The substitution effect, which is due to consumers switching to cheaper products as prices increase, can be both positive and negative for consumers. The substitution effect is positive for consumers since it means that they can continue to afford a particular product even if prices increase or their incomes decline.

However, the substitution effect isn't always positive for consumers, but instead, can be negative since it can limit product choices. The substitution effect is typically negative for most companies that sell products since it can prevent them from raising their prices and earning higher profits.

Key Takeaways

  • The substitution effect states that as prices rise, or incomes fall, consumers replace more-costly goods with cheaper alternatives.
  • The substitution effect measures the change in spending patterns of consumers when there's a change in price.
  • The substitution effect can be positive for consumers since they can continue to buy the products they love even if prices have risen.
  • The substitution effect can be negative for consumers if it results in fewer choices of that product or the alternatives are of lower quality.

How the Substitution Effect Works

The substitution effect is a concept holding that as prices increase, or incomes decrease, consumers replace more-costly goods and services with less-expensive alternatives. When used in analyzing price increases, it measures the degree to which the higher price spurs consumers to switch products, assuming the same level of income.

For example, if the price of a premium brand of fruit cocktail rises, consumer spending will increase for supermarket house brands of fruit cocktail. The substitution effect also applies to buying patterns across brands and even across categories of consumer goods and services. If the price of all fruit cocktail brands goes up, some consumers will buy a less-expensive type of canned fruit instead, such as peaches. If the prices on all canned fruit start to soar, some consumers might switch to fresh fruit.

The substitution effect has a greater impact on products where there are alternatives that are close substitutes.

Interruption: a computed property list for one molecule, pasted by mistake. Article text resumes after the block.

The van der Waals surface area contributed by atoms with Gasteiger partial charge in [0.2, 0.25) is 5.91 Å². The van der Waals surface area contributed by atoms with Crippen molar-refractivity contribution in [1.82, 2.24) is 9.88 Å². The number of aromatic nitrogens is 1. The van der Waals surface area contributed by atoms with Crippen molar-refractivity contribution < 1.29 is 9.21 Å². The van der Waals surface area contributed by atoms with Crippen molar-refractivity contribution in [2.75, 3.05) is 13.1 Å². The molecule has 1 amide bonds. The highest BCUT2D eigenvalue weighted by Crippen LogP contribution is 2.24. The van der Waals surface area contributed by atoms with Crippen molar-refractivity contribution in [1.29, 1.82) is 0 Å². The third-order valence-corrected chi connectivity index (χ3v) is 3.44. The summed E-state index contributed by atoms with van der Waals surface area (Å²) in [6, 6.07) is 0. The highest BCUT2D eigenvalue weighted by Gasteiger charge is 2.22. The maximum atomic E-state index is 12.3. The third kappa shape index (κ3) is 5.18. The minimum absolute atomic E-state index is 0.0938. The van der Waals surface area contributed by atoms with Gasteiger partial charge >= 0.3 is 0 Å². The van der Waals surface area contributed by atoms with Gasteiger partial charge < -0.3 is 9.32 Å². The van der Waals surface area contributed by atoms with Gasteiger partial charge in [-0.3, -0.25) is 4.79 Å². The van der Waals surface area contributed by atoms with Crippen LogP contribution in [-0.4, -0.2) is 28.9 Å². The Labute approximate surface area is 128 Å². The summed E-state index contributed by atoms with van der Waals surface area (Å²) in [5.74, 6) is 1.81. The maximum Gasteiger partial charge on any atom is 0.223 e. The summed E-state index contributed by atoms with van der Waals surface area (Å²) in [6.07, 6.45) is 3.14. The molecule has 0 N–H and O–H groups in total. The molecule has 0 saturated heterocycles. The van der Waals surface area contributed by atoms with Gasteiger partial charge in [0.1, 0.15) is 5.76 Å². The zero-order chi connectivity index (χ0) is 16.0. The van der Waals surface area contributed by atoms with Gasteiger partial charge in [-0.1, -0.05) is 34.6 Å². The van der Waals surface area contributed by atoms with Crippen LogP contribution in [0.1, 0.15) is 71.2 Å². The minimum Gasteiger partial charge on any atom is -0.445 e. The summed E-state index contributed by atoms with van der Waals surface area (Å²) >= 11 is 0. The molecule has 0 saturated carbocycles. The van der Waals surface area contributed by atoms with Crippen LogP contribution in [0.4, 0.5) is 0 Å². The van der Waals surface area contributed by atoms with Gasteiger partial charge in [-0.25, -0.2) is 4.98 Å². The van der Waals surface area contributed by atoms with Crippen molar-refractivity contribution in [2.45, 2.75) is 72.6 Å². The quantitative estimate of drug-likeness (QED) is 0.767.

Substitution Effect and Consumers

The substitution effect is positive for consumers since they can continue to buy the products they love even if a major producer in the category raises its prices or perhaps the consumer loses their job. However, in testing the substitution effect, a company might be dissuaded from going to market with an innovative new product. As a result, there would be fewer choices for that product, which would be negative for consumers. Also, lower-priced alternatives can sometimes result in a lower quality product, which would also limit consumer choices if they wanted a high-quality product.

Substitution Effect and Companies

The substitution effect is negative for companies that sell products since consumers can go elsewhere for the product. As a result, the substitution effect limits a company's pricing power or ability to raise prices. The effect can decrease profitability for companies if a lower-priced alternative is gaining market share, meaning it's stealing a greater percentage of the industry's customers.

Companies can analyze their pricing strategies for their products by understanding the impact that the substitution effect has on their customers. As a result, companies can pinpoint the price level that triggers their customers to switch to a cheaper product. From there, companies could improve their product, lower their price, or offer add-on services to entice and prevent their customers from switching to the lower-priced alternative.

However, there are exceptions where certain types of businesses benefit from the substitution effect. For example, discount retailers and manufacturers specializing in low-end merchandise would gain customers if a competitor raised their prices. Typically, during years of slow economic growth or a recession, meaning negative growth, discount retailers tend to see their revenue rise or hold up relatively well versus other companies that sell full-priced products.

Examples of the Substitution Effect

Below are some common examples of the substitution effect in the economy.

  • Beef prices rise and consumers respond by purchasing more turkey or chicken.
  • Premium coffee prices at a coffee shop rise, and consumers respond by buying store brand coffee.
  • Price increases in designer pharmaceutical drugs lead consumers to buy generic alternatives.
  • Consumers who drink orange juice for its vitamin C witness an increase in OJ prices due to a crop failure and respond by buying cranberry juice.